Medical helicopters also discourage time-costly intermediate stops at small, non-trauma center hospitals. Such stops have been shown to be detrimental to trauma patients, even where HEMS is called from that hospital for the final leg of the trip.
In the future, improvements in cell phone technology and automatic crash notification (ACN) technology in cars may cut the time required to discover and report a crash injury to almost zero. Using “urgency” indicators generated by automatic crash notification data sent from crashed cars to dispatch centers, along with special medical protocols for assessing the probability of severe injury from the crash, will soon provide a rational and effective way for helicopters to be launched within minutes of an accident, no matter ho remote, thereby further improving the speed of EMS response to patients.
Examples of recent study findings demonstrate that: s Patients severely injured enough to require inter-facility transfer were four times more likely to die after the HEMS serving that area was discontinued. HEMS reduced injury mortality by 24% in a multi-center study with some 16,000 patients in Boston. Even injury patients in urban areas experienced a transport-time benefit by HEMS in 23% of the cases.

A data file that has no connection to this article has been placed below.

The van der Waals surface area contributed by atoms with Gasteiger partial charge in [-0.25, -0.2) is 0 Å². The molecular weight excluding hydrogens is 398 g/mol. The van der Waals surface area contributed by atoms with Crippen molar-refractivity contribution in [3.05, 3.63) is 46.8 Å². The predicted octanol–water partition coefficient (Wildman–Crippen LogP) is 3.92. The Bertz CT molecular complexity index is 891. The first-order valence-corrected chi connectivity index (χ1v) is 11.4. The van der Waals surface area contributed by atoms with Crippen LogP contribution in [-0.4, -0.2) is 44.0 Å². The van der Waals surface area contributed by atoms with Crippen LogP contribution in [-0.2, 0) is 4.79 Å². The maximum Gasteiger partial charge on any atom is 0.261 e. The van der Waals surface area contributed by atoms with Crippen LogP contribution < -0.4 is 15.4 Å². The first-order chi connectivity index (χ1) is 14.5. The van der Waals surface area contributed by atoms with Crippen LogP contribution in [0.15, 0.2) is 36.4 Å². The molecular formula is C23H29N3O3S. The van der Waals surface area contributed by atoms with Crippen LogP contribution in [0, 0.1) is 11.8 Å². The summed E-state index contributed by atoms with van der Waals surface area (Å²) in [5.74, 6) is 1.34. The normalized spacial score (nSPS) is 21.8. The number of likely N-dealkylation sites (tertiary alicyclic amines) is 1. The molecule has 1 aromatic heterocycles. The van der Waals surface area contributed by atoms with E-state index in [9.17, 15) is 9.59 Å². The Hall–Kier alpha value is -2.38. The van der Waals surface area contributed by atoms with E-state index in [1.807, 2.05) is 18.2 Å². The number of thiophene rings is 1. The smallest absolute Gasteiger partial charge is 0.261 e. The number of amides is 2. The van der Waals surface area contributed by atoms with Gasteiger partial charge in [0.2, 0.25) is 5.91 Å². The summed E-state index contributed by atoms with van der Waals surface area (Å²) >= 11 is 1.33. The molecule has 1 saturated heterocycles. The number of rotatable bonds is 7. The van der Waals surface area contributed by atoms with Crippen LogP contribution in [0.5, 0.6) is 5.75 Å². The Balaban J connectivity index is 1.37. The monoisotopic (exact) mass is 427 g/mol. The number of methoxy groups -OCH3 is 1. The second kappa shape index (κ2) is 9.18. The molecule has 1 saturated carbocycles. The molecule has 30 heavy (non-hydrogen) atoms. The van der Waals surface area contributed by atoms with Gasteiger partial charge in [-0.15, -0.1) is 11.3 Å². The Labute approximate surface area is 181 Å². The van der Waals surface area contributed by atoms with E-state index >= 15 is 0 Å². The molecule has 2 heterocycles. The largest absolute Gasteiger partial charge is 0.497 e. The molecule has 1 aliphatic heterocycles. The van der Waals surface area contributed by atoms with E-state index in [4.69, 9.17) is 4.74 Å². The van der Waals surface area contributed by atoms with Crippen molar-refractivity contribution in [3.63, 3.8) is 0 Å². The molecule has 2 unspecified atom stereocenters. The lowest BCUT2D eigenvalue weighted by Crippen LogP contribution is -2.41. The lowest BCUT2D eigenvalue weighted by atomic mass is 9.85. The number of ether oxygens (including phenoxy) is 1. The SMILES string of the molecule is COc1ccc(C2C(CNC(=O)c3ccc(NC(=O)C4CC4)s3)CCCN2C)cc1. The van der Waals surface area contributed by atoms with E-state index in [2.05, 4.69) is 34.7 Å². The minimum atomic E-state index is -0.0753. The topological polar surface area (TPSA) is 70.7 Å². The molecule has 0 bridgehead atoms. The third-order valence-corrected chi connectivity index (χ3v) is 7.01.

Traumatic brain injury (TBI) is frequently associated with events causing severe, multiple trauma in patients, and is the leading cause of death and disability in children and in adults in their most productive years. As with other major injury, treatment of traumatic brain injury is time-critical. Outside of urban areas, the reduced availability of the neurosurgical services required to treat traumatic brain injury has posed a challenge to EMS. Recent studies indicate that early advanced care by air medical crews and air transport to definitive care by a neurosurgeon can overcome this challenge, resulting in significant improvement to moderately and severely traumatic brain injured patients.
HEMS is generally effective in trauma care circumstances such as when: There is an extended period required to access or extricate a remote (e.g. injured hiker, snowmobiler, or boater) or trapped patient (e.g. in a crashed car) which depletes the time windo to get the patient to the trauma center by ground. Distance to the trauma center is greater than 20 to 25 miles. The patient needs medical care and stabilization at the ALS level, and there is no ALS-level ground ambulance service available within a reasonable time frame. Traffic conditions or hospital availability make it unlikely that the patient will get to a trauma center via ground ambulance within the ideal time frame for best clinical outcome. There are multiple patients who will overwhelm resources at the trauma center(s) reachable by ground within the time window. EMS systems require bringing a patient to the nearest hospital for initial evaluation and stabilization, rather than by-passing those facilities and going directly to a trauma center. This may add delay to definitive surgical care and necessitate HEMS transport to mitigate the impact of that delay. There is a mass casualty incident.